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The Iceman Review Critics


Dave White Profile

Murder most chill. Read full review

Other Critics provided by

Critics scores range from 0 to 100, with higher scores indicating more favorable reviews.

  • 3.0

    out of 100

    Mixed or average reviews
    based on a weighted average of all
    critic review scores.

  • 60

    out of 100

    Village Voice

    Ultimately The Iceman is a blend of Mafia-film cliché and the jarring reality of lives undone by crime.

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  • 67

    out of 100

    Entertainment Weekly

    Ultimately, this is a grim (both visually and thematically) character study of an unsympathetic character, leaving Shannon, who manages to deliver another impressive performance, twisting in the ice-cold wind.

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  • 75

    out of 100

    USA Today Claudia Puig

    Shannon's restrained and mesmerizing portrayal, bolstered by an excellent offbeat supporting cast, makes for an edgy and compelling Mob yarn.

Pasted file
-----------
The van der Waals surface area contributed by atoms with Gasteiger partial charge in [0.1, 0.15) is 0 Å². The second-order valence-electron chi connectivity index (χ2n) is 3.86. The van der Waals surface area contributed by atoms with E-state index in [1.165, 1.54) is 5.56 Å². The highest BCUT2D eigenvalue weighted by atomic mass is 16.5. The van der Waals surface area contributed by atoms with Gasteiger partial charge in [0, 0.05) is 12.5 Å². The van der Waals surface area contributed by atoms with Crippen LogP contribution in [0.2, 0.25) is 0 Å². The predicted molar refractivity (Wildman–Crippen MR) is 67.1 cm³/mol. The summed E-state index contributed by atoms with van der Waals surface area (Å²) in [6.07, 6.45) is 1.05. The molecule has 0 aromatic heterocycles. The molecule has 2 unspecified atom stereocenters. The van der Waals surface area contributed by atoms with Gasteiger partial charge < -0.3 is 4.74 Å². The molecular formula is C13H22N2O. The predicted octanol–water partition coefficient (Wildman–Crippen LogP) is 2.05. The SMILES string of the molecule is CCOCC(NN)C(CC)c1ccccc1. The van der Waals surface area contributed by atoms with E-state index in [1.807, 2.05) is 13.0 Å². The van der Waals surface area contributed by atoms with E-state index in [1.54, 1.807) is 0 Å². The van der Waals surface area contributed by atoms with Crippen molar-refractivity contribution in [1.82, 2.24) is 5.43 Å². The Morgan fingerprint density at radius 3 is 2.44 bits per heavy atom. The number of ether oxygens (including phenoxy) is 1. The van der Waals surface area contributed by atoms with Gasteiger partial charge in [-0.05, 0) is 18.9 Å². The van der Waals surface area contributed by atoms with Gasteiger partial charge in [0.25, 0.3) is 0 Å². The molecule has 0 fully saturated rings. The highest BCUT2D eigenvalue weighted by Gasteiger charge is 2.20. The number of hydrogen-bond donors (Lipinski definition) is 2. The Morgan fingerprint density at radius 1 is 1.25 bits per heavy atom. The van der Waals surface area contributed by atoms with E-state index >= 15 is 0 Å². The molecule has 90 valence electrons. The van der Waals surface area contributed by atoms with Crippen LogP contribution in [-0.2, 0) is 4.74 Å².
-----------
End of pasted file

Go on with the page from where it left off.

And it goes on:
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  • 75

    out of 100

    ReelViews James Berardinelli

    It's an unsettling piece that reminds us how even monsters aspire to living the American dream.

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  • 75

    out of 100

    Chicago Tribune Michael Phillips

    So it's a bit squishy at the center. But the film is sleek, purposeful and extremely well acted.

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  • 80

    out of 100

    The Hollywood Reporter David Rooney

    The Iceman is a vivid evocation of a remorseless sociopath sustaining a double life as a contract killer and devoted family man. Gritty, gripping and unrelentingly intense, Ariel Vromen’s film boasts richly detailed character work from an ideal cast.

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For Families provided by Common Sense Media

Pause for kids 17 & under

Extremely violent portrait of unrepentant real-life killer.

What Parents Need to Know

Parents need to know that The Iceman is based on real-life contract killer Richard Kuklinski, who raised a family that knew nothing about what he did for a living. Expect very strong violence, mostly around Kuklinski's killings, which involve both shooting and stabbing/slicing. Some blood is shown, but even more disturbing are the scenes in which he freezes and then chops up his victims. Language is also extremely strong, with many uses of "f--k" and lots of other words. There's one semi-explicit sex scene and many references to porn movies, with some brief clips shown and audio heard. Drug deals are shown (with a supporting character testing some cocaine), and characters sometimes drink in a background way. The movie's strong, depressing subject matter won't make it a much of a draw for teens.

  • Families can talk about The Iceman's violence. How much violence is necessary to illustrate just who Richard Kuklinski was?